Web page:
Metallic aluminum alloy foils exposed on the forward, comet-facing surface of the aerogel tray on the Stardust spacecraft are likely to have been impacted by the same cometary particle population as the dedicated impact sensors and the aerogel collector. The ability of soft aluminum alloy to record hypervelocity impacts as bowl-shaped craters offers an opportunistic substrate for recognition of impacts by particles of a potentially wide size range. In contrast to impact surveys conducted on samples from low Earth orbit, the simple encounter geometry for Stardust and Wild-2, with a known and constant spacecraft-particle relative velocity and effective surface-perpendicular impact trajectories, permits closely comparable simulation in laboratory experiments. For a detailed calibration program, we have selected a suite of spherical glass projectiles of uniform density and hardness characteristics, with well-documented particle size range from 10 micrometers to nearly 100 micrometers. Light gas gun buckshot firings of these particles at approximately 6 km s^(-1) onto samples of the same foil as employed on Stardust have yielded large numbers of craters. Scanning electron microscopy of both projectiles and impact features has allowed construction of a calibration plot, showing a linear relationship between impacting particle size and impact crater diameter. The close match between our experimental conditions and the Stardust mission encounter parameters should provide another opportunity to measure particle size distributions and fluxes close to the nucleus of Wild-2, independent of the active impact detector instruments aboard the Stardust spacecraft.
    • Laboratory simulation of terrestrial meteorite weathering using the Bensour (LL6) ordinary chondrite

      Lee, M. R.; Smith, C. L.; Gordon, S. H.; Hodson, M. E. (The Meteoritical Society, 2006-01-01)
      Laboratory dissolution experiments using the LL6 ordinary chondrite Bensour demonstrate that meteoritic minerals readily react with distilled water at low temperatures, liberating ions into solution and forming reaction products. Three experiments were performed, all for 68 days and at atmospheric fO2 but using a range of water/rock ratios and different temperatures. Experiments 1 and 2 were batch experiments and undertaken at room temperature, whereas in experiment 3, condensed boiling water was dripped onto meteorite subsamples within a Soxhlet extractor. Solutions from experiment 1 were chemically analyzed at the end of the experiment, whereas aliquots were extracted from experiments 2 and 3 for analysis at regular intervals. In all three experiments, a very significant proportion of the Na, Cl, and K within the Bensour subsamples entered solution, demonstrating that chlorapatite and feldspar were especially susceptible to dissolution. Concentrations of Mg, Al, Si, Ca, and Fe in solution were strongly affected by the precipitation of reaction products and Mg and Ca may also have been removed by sorption. Calculations predict saturation of experimental solutions with respect to Al hydroxides, Fe oxides, and Fe (oxy)hydroxides, which would have frequently been accompanied by hydrous aluminosilicates. Some reaction products were identified and include silica, a Mg-rich silicate, Fe oxides, and Fe (oxy)hydroxides. The implications of these results are that even very short periods of subaerial exposure of ordinary chondrites will lead to dissolution of primary minerals and crystallization of weathering products that are likely to include aluminosilicates and silicates, Mg-Ca carbonates, and sulfates in addition to the ubiquitous Fe oxides and (oxy)hydroxides.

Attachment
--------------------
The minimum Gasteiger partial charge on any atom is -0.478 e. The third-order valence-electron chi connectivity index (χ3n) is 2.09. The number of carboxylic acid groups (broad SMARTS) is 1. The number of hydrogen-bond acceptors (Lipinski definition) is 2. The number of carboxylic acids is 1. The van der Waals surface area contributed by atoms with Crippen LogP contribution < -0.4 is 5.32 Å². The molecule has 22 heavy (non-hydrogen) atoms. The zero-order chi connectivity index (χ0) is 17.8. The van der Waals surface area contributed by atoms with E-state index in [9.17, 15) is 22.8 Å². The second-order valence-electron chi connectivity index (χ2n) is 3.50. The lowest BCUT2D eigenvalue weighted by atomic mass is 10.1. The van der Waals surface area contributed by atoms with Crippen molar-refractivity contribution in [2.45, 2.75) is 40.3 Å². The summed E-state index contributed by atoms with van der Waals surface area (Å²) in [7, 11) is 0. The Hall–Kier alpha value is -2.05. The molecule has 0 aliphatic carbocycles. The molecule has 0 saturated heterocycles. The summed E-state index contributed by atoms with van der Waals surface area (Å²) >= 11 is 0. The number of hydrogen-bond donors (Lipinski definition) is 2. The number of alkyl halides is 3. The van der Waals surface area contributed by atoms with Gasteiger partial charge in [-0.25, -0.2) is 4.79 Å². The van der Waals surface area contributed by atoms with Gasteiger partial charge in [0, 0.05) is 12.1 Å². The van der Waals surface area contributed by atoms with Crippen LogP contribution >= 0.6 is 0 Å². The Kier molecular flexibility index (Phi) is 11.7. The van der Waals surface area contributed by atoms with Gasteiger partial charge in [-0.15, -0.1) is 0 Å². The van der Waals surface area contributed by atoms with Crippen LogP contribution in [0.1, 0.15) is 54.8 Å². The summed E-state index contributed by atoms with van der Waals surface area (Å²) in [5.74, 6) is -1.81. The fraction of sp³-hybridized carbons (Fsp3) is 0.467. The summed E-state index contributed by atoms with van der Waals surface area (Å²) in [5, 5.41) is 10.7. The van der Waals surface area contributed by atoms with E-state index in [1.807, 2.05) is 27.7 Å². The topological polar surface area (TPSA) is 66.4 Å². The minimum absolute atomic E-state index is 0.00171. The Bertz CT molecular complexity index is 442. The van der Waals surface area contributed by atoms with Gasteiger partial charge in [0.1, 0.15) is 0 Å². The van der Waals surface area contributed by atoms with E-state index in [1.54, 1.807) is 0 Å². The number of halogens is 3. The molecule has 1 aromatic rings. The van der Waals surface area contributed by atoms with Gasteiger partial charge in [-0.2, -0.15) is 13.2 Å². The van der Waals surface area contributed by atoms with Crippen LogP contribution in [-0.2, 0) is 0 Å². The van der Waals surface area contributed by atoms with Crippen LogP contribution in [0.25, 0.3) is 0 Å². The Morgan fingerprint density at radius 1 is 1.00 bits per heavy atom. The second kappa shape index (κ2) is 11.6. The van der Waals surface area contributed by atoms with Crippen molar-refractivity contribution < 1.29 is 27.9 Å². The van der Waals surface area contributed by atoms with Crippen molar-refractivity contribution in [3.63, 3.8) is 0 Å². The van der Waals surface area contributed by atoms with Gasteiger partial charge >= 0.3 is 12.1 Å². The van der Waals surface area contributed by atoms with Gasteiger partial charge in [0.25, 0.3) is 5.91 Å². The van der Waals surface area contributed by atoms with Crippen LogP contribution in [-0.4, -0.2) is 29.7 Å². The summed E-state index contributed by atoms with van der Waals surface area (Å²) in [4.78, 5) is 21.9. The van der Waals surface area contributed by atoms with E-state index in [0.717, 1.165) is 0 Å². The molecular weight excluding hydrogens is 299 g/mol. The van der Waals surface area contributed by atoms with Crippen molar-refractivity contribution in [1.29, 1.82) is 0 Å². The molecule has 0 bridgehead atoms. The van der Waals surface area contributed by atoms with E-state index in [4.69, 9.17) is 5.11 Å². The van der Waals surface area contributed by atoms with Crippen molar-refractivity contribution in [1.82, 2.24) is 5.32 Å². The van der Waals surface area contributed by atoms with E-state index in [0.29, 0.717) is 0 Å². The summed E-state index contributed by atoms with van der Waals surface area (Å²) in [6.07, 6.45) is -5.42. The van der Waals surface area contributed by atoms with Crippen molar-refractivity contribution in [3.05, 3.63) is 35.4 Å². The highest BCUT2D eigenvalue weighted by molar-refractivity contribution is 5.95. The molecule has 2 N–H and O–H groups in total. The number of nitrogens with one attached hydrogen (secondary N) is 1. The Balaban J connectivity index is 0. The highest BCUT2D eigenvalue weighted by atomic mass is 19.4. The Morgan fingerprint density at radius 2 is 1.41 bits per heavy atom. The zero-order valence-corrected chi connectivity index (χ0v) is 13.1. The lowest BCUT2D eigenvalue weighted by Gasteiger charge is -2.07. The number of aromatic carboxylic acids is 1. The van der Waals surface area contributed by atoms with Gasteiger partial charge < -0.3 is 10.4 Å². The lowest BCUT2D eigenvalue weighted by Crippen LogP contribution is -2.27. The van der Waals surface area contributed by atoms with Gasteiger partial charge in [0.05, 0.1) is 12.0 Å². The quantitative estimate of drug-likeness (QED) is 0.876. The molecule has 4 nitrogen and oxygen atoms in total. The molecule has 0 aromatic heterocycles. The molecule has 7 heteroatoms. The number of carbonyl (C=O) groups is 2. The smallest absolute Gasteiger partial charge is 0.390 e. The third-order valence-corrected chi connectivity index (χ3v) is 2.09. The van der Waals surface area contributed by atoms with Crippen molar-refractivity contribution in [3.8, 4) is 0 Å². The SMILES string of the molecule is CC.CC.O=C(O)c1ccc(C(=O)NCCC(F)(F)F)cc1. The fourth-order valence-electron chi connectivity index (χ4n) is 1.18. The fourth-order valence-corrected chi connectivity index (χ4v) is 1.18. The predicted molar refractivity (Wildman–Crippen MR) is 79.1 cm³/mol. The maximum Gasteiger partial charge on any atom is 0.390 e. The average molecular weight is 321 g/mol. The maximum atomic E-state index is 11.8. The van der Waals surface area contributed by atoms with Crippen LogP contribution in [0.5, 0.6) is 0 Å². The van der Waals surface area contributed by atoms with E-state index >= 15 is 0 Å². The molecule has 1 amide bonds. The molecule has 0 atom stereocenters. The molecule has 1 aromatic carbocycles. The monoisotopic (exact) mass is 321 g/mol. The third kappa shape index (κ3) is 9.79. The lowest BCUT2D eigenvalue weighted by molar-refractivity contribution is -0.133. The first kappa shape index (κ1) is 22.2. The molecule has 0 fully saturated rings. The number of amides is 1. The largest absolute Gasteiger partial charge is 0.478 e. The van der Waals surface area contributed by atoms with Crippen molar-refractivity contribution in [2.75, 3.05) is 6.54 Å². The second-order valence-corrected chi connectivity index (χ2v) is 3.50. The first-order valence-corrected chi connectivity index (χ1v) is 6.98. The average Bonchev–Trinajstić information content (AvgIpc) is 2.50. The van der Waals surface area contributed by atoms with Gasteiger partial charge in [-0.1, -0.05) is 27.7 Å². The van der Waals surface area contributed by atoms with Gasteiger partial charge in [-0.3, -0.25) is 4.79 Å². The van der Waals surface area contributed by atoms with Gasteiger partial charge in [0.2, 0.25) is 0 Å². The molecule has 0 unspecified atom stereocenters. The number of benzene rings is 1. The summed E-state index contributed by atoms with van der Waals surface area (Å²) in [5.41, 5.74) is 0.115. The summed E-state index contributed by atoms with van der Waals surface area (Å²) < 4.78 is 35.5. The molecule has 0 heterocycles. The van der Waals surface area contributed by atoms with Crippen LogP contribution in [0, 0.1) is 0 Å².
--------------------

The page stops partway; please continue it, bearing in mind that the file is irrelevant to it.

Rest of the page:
• Macroscopic subdivision of silica aerogel collectors for sample return missions

      Ishii, H. A.; Bradley, J. P. (The Meteoritical Society, 2006-01-01)
      Silica aerogel collector tiles have been employed for the collection of particles in low Earth orbit and, more recently, for the capture of cometary particles by NASA's Stardust mission. Reliable, reproducible methods for cutting these and future collector tiles from sample return missions are necessary to maximize the science output from the extremely valuable embedded particles. We present a means of macroscopic subdivision of collector tiles by generating large-scale cuts over several centimeters in silica aerogel with almost no material loss. The cut surfaces are smooth and optically clear allowing visual location of particles for analysis and extraction. This capability is complementary to the smaller-scale cutting capabilities previously described (Westphal 2004; Ishii 2005a, 2005b) for removing individual impacts and particulate debris in tiny aerogel extractions. Macroscopic cuts enable division and storage or distribution of portions of aerogel tiles for immediate analysis of samples by certain techniques in situ or further extraction of samples suited for other methods of analysis. The capability has been implemented in the Stardust Laboratory at NASA's Johnson Space Center as one of a suite of aerogel cutting methods to be used in Stardust sample curation.
    • Magmatic cristobalite and quartz in the NWA 856 Martian meteorite

      Leroux, Hugues; Cordier, Patrick (The Meteoritical Society, 2006-01-01)
      Silica-rich late-stage crystallization pockets in the Martian meteorite Northwest Africa (NWA) 856 were investigated by transmission electron microscopy (TEM). The pockets occur as wedges between maskelynite laths or between maskelynite and pyroxene. They consist of elongated grains of cristobalite and quartz embedded in a silica-rich glass. Interstitial to the amorphous phase and silica minerals, a number of small accessory minerals have been identified, typical for late-stage crystallization products. They are ilmenite, tranquillityite, fayalite, troilite, baddeleyite, apatite, and chloroapatite. Cristobalite and quartz are shocked, as revealed by the occurrence of numerous amorphous lamellae. This assemblage suggests metastable dendritic crystallization under hydrous conditions. Cristobalite crystallization was probably facilitated by the presence of impurities such as Na or H2O. Our observations show that silica minerals can be formed under magmatic conditions on Mars.